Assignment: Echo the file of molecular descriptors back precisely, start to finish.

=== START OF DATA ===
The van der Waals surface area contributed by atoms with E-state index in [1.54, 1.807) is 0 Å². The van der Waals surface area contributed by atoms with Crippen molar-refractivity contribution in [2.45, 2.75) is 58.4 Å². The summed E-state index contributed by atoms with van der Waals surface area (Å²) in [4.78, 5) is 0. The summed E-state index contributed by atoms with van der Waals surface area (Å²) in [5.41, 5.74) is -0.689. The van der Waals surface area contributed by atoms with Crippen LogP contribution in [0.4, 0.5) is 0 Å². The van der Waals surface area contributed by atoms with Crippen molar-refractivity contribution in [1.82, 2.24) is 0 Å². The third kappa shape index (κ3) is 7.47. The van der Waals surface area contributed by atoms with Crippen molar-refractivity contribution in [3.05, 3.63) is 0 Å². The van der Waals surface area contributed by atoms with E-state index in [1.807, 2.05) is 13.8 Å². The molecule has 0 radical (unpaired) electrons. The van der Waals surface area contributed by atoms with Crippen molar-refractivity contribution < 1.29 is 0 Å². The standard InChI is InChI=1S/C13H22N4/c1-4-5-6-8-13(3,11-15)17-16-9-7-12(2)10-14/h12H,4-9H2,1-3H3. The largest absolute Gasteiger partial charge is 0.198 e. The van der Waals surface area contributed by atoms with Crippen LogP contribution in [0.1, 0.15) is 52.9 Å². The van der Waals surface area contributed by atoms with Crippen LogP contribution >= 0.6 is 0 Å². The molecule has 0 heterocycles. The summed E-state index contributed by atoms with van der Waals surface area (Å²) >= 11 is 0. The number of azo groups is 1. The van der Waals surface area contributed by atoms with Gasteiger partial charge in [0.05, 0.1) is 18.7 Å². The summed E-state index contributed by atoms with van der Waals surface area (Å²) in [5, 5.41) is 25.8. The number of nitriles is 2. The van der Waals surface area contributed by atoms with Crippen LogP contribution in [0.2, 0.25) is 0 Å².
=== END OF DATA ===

The van der Waals surface area contributed by atoms with E-state index in [1.54, 1.807) is 0 Å². The van der Waals surface area contributed by atoms with Crippen molar-refractivity contribution in [2.45, 2.75) is 58.4 Å². The summed E-state index contributed by atoms with van der Waals surface area (Å²) in [4.78, 5) is 0. The summed E-state index contributed by atoms with van der Waals surface area (Å²) in [5.41, 5.74) is -0.689. The van der Waals surface area contributed by atoms with Crippen LogP contribution in [0.4, 0.5) is 0 Å². The van der Waals surface area contributed by atoms with Crippen molar-refractivity contribution in [1.82, 2.24) is 0 Å². The third kappa shape index (κ3) is 7.47. The van der Waals surface area contributed by atoms with Crippen molar-refractivity contribution in [3.05, 3.63) is 0 Å². The van der Waals surface area contributed by atoms with E-state index in [1.807, 2.05) is 13.8 Å². The molecule has 0 radical (unpaired) electrons. The van der Waals surface area contributed by atoms with Crippen molar-refractivity contribution < 1.29 is 0 Å². The standard InChI is InChI=1S/C13H22N4/c1-4-5-6-8-13(3,11-15)17-16-9-7-12(2)10-14/h12H,4-9H2,1-3H3. The largest absolute Gasteiger partial charge is 0.198 e. The van der Waals surface area contributed by atoms with Crippen LogP contribution in [0.1, 0.15) is 52.9 Å². The van der Waals surface area contributed by atoms with Crippen LogP contribution >= 0.6 is 0 Å². The molecule has 0 heterocycles. The summed E-state index contributed by atoms with van der Waals surface area (Å²) >= 11 is 0. The number of azo groups is 1. The van der Waals surface area contributed by atoms with Gasteiger partial charge in [0.05, 0.1) is 18.7 Å². The summed E-state index contributed by atoms with van der Waals surface area (Å²) in [5, 5.41) is 25.8. The number of nitriles is 2. The van der Waals surface area contributed by atoms with Crippen LogP contribution in [0.2, 0.25) is 0 Å².